Chemical Leaman Tank Lines, Inc. v. Aetna Cas. & Sur. Co.
Citation: 29 ELR 21177
No. Nos. 97-5735, -5736, 177 F.3d 210/(3d Cir., 05/25/1999) Reversed and remanded
The court reverses and remands a district court's allocation of insurance coverage costs between an insured and its excess insurers for soil, groundwater, and wetlands contamination at the insured's tank truck terminal. The court first holds that the district court had subject matter jurisdiction over the suit notwithstanding a previous declaratory judgment action brought by an underwriter of the excess insurance company in which a court held that the citizenship of all under-writers had to be taken into account in determining diversity jurisdiction. Although the citizenship of all underwriters were not taken into account in this case, a stipulation between the parties providing for the district court's jurisdiction did not place before that court any of the underwriters not named in the amended complaint, and the judgment of the district court is not directly enforceable by or against them.
The court next holds that the district court erred by precluding the excess insurers from rebutting the presumption that government-mandated remedial investigation/feasibility study (RI/FS) costs are indemnity costs rather than defense costs. A party disadvantaged by the presumption that the costs associated with a government-mandated RI/FS are indemnity costs is entitled to rebut that presumption. Here, the excess insurance policies carry only a duty to indemnify and not a corresponding duty to defend, thus, the excess insurers would necessarily benefit from a partial allocation of the RI/FS costs to defense costs. On remand, therefore, the district court will have the discretion to determine whether the parties should have the opportunity to supplement the record now that the presumption has been held to be rebuttable by the excess insurers. In addition, if, on remand, the district court determines that the excess insurers have sufficiently rebutted the presumption, it must allocate the past and future costs associated with the government-mandated RI/FS between defense and indemnity costs.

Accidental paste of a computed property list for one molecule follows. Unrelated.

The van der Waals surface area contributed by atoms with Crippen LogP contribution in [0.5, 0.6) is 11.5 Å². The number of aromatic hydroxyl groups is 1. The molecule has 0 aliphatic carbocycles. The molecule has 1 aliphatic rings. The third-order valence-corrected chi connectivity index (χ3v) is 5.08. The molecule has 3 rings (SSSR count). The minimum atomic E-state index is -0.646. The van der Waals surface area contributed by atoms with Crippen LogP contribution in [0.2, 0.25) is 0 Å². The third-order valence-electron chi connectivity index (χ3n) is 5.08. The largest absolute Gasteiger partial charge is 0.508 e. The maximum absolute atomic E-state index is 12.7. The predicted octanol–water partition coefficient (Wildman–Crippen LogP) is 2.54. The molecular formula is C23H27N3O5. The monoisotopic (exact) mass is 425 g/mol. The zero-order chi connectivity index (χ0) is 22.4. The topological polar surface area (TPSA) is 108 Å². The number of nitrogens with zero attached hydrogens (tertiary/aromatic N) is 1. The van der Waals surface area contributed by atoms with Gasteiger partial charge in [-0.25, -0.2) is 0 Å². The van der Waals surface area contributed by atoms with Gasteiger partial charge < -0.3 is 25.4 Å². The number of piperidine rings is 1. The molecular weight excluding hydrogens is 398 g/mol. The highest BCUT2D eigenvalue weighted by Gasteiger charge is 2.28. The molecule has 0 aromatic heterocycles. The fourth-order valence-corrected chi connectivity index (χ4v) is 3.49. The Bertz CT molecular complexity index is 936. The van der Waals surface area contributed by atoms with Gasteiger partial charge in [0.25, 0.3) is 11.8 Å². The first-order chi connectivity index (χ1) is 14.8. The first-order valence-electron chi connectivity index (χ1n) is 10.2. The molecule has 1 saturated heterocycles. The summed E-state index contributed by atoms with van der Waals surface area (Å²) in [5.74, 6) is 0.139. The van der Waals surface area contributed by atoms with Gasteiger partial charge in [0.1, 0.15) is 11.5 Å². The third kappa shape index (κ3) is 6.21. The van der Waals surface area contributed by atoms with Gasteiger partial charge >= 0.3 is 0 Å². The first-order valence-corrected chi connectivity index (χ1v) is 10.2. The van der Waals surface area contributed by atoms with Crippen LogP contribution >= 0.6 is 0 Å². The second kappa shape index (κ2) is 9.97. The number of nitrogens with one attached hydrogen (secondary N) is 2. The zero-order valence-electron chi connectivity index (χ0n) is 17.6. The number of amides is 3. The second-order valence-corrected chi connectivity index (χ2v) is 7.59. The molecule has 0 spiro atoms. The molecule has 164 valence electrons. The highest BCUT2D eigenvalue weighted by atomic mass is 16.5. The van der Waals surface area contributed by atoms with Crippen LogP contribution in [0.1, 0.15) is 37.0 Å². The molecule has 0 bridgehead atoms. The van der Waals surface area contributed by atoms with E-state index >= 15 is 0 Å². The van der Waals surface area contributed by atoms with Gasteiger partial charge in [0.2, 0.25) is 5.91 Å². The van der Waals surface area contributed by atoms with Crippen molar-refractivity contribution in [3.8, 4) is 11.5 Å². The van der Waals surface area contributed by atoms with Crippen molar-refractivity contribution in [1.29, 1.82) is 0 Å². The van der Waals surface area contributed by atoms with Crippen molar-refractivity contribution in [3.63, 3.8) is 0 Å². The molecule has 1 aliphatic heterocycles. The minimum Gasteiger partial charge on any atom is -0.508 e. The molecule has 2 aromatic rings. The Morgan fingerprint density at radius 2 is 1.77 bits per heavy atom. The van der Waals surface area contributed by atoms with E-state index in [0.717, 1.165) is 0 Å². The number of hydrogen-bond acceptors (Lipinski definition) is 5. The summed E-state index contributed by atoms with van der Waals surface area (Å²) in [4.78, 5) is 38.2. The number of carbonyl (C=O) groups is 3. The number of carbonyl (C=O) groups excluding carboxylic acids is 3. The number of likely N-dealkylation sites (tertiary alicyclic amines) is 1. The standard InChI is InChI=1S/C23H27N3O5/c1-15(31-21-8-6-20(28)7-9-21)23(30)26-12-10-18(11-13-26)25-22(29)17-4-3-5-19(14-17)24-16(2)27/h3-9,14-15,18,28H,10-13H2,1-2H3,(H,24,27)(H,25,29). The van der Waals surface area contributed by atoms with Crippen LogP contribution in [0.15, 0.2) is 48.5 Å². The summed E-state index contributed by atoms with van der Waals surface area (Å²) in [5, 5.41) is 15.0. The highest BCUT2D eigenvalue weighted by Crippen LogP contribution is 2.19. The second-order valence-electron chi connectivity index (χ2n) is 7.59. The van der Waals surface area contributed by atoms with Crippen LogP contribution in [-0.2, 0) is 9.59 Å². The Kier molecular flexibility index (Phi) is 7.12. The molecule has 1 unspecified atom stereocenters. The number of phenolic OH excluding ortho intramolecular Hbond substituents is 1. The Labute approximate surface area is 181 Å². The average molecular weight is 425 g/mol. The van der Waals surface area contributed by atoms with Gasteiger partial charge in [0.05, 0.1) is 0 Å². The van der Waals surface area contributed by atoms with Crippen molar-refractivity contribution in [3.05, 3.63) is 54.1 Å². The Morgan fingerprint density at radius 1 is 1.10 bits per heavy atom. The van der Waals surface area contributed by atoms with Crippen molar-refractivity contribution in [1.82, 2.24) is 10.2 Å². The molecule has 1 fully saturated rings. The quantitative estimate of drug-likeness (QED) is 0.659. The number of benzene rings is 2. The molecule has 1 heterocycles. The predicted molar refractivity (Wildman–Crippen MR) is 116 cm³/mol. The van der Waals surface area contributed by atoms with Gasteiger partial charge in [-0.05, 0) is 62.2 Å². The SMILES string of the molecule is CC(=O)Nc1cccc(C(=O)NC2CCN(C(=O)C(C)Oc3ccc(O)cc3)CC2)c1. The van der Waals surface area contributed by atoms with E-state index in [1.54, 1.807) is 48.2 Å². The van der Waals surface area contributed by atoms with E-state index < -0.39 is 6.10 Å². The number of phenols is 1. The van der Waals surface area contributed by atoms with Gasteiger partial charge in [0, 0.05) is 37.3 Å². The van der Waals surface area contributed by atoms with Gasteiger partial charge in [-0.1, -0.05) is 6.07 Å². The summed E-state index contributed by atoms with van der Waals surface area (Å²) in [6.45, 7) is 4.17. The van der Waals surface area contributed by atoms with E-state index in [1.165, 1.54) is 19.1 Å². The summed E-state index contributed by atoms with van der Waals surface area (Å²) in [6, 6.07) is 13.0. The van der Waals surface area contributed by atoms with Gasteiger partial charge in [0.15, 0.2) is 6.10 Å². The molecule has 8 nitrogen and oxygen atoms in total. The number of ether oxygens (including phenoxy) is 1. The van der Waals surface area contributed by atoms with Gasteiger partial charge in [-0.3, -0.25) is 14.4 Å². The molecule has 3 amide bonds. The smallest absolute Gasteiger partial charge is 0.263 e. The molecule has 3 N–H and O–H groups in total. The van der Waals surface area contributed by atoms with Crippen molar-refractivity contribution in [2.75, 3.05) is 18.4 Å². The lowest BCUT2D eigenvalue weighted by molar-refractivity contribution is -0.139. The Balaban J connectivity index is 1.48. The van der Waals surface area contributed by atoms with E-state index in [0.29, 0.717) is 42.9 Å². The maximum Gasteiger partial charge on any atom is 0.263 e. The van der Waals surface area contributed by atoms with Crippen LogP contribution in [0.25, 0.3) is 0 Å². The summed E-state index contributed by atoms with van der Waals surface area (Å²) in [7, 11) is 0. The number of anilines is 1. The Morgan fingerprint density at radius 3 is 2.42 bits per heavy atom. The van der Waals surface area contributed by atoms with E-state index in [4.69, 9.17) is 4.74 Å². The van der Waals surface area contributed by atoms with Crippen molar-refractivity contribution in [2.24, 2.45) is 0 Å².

The court then holds that the excess insurers are entitled to a credit of $ 11.055 million, even though the insured alleges that it received only $ 5,226,720 for its claims against the primary insurer regarding coverage at the tank truck terminal. An excess insurer is entitled to a credit, not based on the primary insurer's settlement, but based on the full amount of the primary insurer's coverage before it is required to pay under the excess policies. The court further holds that where, as here, the primary and excess policies cover claims asserted against the insured based on occurrence wherever they happen, the excess insurers are entitled to a credit equal to the total per-occurrence limits in the first suit to go to judgment. Even if the primary insurer's policies contained aggregate limits, the simplest and most straightforward approach is to extend the full credit amount to the excess insurers initially, rather than accepting the insured's subjective allocation of this amount to the various contamination sites covered by the settlement. The court then holds that the excess insurers in a particular year should only begin covering the insured's indemnity costs associated with the tank truck terminal when the total costs allocated to that particular year exceed the primary insurer's policy limits for that year. On remand, therefore, the district court should allocate the $ 11.055 million settlement credit according to the primary insurer's policy limits for each year.
The court then holds that if insurance was not available to the insured to cover its pollution damages to the soil and wetlands during those periods that pollution exclusion clauses applied, it should not be required to absorb part of its indemnity costs related to those two media. If, however, insurance was available and the insured chose not to purchase it, then the insured should be required to shoulder those costs. The court also holds that under New Jersey law, the insurers should bear the burden of proving that insurance coverage was available.
Counsel for Appellant
John P. Dean
Willkie, Farr & Gallagher
Three Lafayette Center
1155 21st St. NW, 6th Fl., Washington DC 20036
Counsel for Appellee
Mendes & Mount
750 7th Ave., New York NY 10019
Before Roth and Longobardi,* JJ.